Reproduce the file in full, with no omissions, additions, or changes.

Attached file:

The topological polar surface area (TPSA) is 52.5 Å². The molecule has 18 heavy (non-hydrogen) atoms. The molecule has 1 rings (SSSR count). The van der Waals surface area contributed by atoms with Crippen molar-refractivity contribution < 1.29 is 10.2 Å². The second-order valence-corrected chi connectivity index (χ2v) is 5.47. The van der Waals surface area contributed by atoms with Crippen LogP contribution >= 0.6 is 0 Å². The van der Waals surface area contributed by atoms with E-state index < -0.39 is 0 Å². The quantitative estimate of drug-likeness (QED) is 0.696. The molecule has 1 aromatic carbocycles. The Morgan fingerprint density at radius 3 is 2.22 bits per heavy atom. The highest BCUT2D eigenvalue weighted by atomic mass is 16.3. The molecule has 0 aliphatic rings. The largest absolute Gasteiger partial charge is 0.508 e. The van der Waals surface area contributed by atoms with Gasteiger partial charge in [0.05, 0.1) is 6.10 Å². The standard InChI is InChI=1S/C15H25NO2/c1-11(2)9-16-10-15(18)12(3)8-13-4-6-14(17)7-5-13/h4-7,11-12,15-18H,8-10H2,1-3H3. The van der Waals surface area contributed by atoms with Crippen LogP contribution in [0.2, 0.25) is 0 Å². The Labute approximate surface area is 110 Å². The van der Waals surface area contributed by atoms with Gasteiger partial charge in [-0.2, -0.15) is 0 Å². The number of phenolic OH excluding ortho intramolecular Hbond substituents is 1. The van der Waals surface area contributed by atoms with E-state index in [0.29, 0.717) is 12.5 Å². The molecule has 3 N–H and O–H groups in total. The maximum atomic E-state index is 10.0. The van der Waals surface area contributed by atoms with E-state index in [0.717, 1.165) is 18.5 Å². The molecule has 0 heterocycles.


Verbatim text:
The topological polar surface area (TPSA) is 52.5 Å². The molecule has 18 heavy (non-hydrogen) atoms. The molecule has 1 rings (SSSR count). The van der Waals surface area contributed by atoms with Crippen molar-refractivity contribution < 1.29 is 10.2 Å². The second-order valence-corrected chi connectivity index (χ2v) is 5.47. The van der Waals surface area contributed by atoms with Crippen LogP contribution >= 0.6 is 0 Å². The van der Waals surface area contributed by atoms with E-state index < -0.39 is 0 Å². The quantitative estimate of drug-likeness (QED) is 0.696. The molecule has 1 aromatic carbocycles. The Morgan fingerprint density at radius 3 is 2.22 bits per heavy atom. The highest BCUT2D eigenvalue weighted by atomic mass is 16.3. The molecule has 0 aliphatic rings. The largest absolute Gasteiger partial charge is 0.508 e. The van der Waals surface area contributed by atoms with Gasteiger partial charge in [0.05, 0.1) is 6.10 Å². The standard InChI is InChI=1S/C15H25NO2/c1-11(2)9-16-10-15(18)12(3)8-13-4-6-14(17)7-5-13/h4-7,11-12,15-18H,8-10H2,1-3H3. The van der Waals surface area contributed by atoms with Crippen LogP contribution in [0.2, 0.25) is 0 Å². The Labute approximate surface area is 110 Å². The van der Waals surface area contributed by atoms with Gasteiger partial charge in [-0.2, -0.15) is 0 Å². The number of phenolic OH excluding ortho intramolecular Hbond substituents is 1. The van der Waals surface area contributed by atoms with E-state index in [0.29, 0.717) is 12.5 Å². The molecule has 3 N–H and O–H groups in total. The maximum atomic E-state index is 10.0. The van der Waals surface area contributed by atoms with E-state index in [0.717, 1.165) is 18.5 Å². The molecule has 0 heterocycles.